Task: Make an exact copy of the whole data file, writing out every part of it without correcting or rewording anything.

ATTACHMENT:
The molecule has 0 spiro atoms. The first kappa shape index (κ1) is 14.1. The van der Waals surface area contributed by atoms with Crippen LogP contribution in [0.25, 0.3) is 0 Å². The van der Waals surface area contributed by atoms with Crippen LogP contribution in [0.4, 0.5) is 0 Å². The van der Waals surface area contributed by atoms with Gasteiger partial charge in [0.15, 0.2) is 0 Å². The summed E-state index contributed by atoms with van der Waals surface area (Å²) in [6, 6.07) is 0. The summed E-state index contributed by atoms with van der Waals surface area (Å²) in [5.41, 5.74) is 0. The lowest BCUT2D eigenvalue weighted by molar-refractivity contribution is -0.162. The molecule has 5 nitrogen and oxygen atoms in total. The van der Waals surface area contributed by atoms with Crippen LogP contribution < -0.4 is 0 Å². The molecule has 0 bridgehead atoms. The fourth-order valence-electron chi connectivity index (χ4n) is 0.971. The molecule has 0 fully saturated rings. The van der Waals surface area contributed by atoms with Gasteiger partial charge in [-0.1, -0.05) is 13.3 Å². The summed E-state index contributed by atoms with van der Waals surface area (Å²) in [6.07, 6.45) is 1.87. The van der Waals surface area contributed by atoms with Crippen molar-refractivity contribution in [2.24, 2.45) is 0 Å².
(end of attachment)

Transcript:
The molecule has 0 spiro atoms. The first kappa shape index (κ1) is 14.1. The van der Waals surface area contributed by atoms with Crippen LogP contribution in [0.25, 0.3) is 0 Å². The van der Waals surface area contributed by atoms with Crippen LogP contribution in [0.4, 0.5) is 0 Å². The van der Waals surface area contributed by atoms with Gasteiger partial charge in [0.15, 0.2) is 0 Å². The summed E-state index contributed by atoms with van der Waals surface area (Å²) in [6, 6.07) is 0. The summed E-state index contributed by atoms with van der Waals surface area (Å²) in [5.41, 5.74) is 0. The lowest BCUT2D eigenvalue weighted by molar-refractivity contribution is -0.162. The molecule has 5 nitrogen and oxygen atoms in total. The van der Waals surface area contributed by atoms with Crippen LogP contribution < -0.4 is 0 Å². The molecule has 0 bridgehead atoms. The fourth-order valence-electron chi connectivity index (χ4n) is 0.971. The molecule has 0 fully saturated rings. The van der Waals surface area contributed by atoms with Gasteiger partial charge in [-0.1, -0.05) is 13.3 Å². The summed E-state index contributed by atoms with van der Waals surface area (Å²) in [6.07, 6.45) is 1.87. The van der Waals surface area contributed by atoms with Crippen molar-refractivity contribution in [2.24, 2.45) is 0 Å².